A ‘dream team’ rises at UCI’s law school

Times Staff Writer

After liberal constitutional scholar Erwin Chemerinsky was hired, fired and then rehired as dean of the fledgling UC Irvine School of Law last year, some said the politically charged controversy meant Orange County had missed its shot at a nationally renowned law school.

At the time, university officials acknowledged that the hiring debacle, which erupted into a battle over academic freedom, could put such a blemish on the institution that it would be difficult to assemble a top-tier team of legal scholars.

But this month, Chemerinsky officially started as dean and proved many of those dire predictions wrong, announcing an 18-member “dream team” of founding faculty and administrators that observers in legal and higher education circles praised as an impressive lineup. The first class of 60 students is scheduled to start in fall 2009.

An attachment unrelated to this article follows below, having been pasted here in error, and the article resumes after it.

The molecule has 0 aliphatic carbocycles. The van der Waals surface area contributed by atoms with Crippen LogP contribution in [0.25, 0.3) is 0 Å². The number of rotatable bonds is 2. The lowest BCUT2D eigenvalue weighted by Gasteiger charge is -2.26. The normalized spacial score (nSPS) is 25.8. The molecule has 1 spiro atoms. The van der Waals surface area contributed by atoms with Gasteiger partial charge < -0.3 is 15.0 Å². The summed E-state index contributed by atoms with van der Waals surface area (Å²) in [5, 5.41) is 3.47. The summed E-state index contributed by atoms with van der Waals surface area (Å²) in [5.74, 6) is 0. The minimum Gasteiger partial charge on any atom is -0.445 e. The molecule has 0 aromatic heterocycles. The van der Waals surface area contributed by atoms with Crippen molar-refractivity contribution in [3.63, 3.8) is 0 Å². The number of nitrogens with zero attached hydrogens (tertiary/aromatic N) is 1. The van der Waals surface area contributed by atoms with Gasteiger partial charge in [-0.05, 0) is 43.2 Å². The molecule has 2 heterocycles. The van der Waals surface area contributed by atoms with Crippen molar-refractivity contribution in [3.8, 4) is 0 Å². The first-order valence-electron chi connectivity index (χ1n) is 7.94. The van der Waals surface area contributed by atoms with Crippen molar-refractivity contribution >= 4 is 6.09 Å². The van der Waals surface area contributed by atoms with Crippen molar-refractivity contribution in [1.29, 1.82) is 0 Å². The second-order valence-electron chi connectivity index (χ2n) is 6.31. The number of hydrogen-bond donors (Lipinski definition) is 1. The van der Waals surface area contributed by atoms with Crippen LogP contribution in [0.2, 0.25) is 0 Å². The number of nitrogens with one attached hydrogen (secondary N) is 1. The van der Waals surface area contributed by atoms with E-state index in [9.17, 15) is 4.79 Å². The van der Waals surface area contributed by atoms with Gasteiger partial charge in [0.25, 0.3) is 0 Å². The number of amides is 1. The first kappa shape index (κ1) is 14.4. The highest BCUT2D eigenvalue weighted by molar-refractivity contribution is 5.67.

Chemerinsky, who left his post at Duke University to head the UC Irvine law school, is considered one of the nation’s foremost experts on constitutional law, though his left-leaning positions have drawn fire from conservatives.

The list of founding faculty was seen as an important milestone after UCI Chancellor Michael V. Drake’s decision in September to abruptly fire Chemerinsky as founding dean, only to offer him the job again five days later after a national outcry.

Chemerinsky contended that Drake bowed to pressure from conservatives and sacked him because of his outspoken liberal positions. Drake later admitted he “bungled” the appointment but denied outside influence.

The assortment of professors brought on staff has dispelled concerns that Chemerinsky’s hiring fracas would undermine the school’s ability to recruit top faculty, and to do so quickly, said Robert Pushaw, a politically conservative constitutional law professor at Pepperdine University.